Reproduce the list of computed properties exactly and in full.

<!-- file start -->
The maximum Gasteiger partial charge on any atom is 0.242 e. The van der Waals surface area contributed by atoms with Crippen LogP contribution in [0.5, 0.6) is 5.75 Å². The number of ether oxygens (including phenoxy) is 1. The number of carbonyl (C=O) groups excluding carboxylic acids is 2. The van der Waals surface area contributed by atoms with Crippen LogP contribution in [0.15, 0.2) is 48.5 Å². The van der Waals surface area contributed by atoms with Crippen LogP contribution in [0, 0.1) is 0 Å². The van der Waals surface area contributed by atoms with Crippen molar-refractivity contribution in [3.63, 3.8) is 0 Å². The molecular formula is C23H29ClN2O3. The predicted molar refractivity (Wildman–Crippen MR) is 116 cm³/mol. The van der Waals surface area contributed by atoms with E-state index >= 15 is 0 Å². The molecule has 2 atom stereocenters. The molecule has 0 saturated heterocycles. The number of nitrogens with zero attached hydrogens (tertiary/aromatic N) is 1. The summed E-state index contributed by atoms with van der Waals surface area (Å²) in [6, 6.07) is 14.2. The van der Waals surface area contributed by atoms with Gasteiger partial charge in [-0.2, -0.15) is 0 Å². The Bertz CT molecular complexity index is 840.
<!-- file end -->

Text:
The maximum Gasteiger partial charge on any atom is 0.242 e. The van der Waals surface area contributed by atoms with Crippen LogP contribution in [0.5, 0.6) is 5.75 Å². The number of ether oxygens (including phenoxy) is 1. The number of carbonyl (C=O) groups excluding carboxylic acids is 2. The van der Waals surface area contributed by atoms with Crippen LogP contribution in [0.15, 0.2) is 48.5 Å². The van der Waals surface area contributed by atoms with Crippen LogP contribution in [0, 0.1) is 0 Å². The van der Waals surface area contributed by atoms with Crippen molar-refractivity contribution in [3.63, 3.8) is 0 Å². The molecular formula is C23H29ClN2O3. The predicted molar refractivity (Wildman–Crippen MR) is 116 cm³/mol. The van der Waals surface area contributed by atoms with E-state index >= 15 is 0 Å². The molecule has 2 atom stereocenters. The molecule has 0 saturated heterocycles. The number of nitrogens with zero attached hydrogens (tertiary/aromatic N) is 1. The summed E-state index contributed by atoms with van der Waals surface area (Å²) in [6, 6.07) is 14.2. The van der Waals surface area contributed by atoms with Gasteiger partial charge in [-0.2, -0.15) is 0 Å². The Bertz CT molecular complexity index is 840.